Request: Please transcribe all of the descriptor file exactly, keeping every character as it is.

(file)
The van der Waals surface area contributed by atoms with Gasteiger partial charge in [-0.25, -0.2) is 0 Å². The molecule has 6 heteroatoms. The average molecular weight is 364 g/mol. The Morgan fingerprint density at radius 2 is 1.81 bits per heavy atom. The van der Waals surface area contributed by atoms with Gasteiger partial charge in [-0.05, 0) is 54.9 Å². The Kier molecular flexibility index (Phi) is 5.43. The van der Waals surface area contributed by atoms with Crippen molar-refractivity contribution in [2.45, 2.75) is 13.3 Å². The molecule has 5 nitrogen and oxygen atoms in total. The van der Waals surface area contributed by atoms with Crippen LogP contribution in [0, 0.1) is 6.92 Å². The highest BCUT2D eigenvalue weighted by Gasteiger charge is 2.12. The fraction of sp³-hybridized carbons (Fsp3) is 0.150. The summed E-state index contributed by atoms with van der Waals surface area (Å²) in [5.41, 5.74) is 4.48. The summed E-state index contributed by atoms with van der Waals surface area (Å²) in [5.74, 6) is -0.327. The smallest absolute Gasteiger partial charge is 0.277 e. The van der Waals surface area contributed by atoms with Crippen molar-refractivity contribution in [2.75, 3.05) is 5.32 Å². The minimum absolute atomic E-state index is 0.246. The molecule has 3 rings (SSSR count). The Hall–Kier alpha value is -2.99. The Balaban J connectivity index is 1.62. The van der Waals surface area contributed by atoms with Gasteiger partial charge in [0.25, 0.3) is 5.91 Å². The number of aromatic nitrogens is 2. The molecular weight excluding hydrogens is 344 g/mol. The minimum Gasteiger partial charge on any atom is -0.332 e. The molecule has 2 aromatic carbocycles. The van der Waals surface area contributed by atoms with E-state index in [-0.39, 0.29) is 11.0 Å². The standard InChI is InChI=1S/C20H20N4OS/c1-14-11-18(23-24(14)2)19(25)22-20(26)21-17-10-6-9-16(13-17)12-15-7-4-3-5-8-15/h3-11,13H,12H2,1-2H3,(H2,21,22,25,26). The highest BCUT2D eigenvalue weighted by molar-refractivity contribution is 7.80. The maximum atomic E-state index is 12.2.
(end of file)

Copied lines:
The van der Waals surface area contributed by atoms with Gasteiger partial charge in [-0.25, -0.2) is 0 Å². The molecule has 6 heteroatoms. The average molecular weight is 364 g/mol. The Morgan fingerprint density at radius 2 is 1.81 bits per heavy atom. The van der Waals surface area contributed by atoms with Gasteiger partial charge in [-0.05, 0) is 54.9 Å². The Kier molecular flexibility index (Phi) is 5.43. The van der Waals surface area contributed by atoms with Crippen molar-refractivity contribution in [2.45, 2.75) is 13.3 Å². The molecule has 5 nitrogen and oxygen atoms in total. The van der Waals surface area contributed by atoms with Crippen LogP contribution in [0, 0.1) is 6.92 Å². The highest BCUT2D eigenvalue weighted by Gasteiger charge is 2.12. The fraction of sp³-hybridized carbons (Fsp3) is 0.150. The summed E-state index contributed by atoms with van der Waals surface area (Å²) in [5.41, 5.74) is 4.48. The summed E-state index contributed by atoms with van der Waals surface area (Å²) in [5.74, 6) is -0.327. The smallest absolute Gasteiger partial charge is 0.277 e. The van der Waals surface area contributed by atoms with Crippen molar-refractivity contribution in [2.75, 3.05) is 5.32 Å². The minimum absolute atomic E-state index is 0.246. The molecule has 3 rings (SSSR count). The Hall–Kier alpha value is -2.99. The Balaban J connectivity index is 1.62. The van der Waals surface area contributed by atoms with Gasteiger partial charge in [0.25, 0.3) is 5.91 Å². The number of aromatic nitrogens is 2. The molecular weight excluding hydrogens is 344 g/mol. The minimum Gasteiger partial charge on any atom is -0.332 e. The molecule has 2 aromatic carbocycles. The van der Waals surface area contributed by atoms with E-state index in [-0.39, 0.29) is 11.0 Å². The standard InChI is InChI=1S/C20H20N4OS/c1-14-11-18(23-24(14)2)19(25)22-20(26)21-17-10-6-9-16(13-17)12-15-7-4-3-5-8-15/h3-11,13H,12H2,1-2H3,(H2,21,22,25,26). The highest BCUT2D eigenvalue weighted by molar-refractivity contribution is 7.80. The maximum atomic E-state index is 12.2.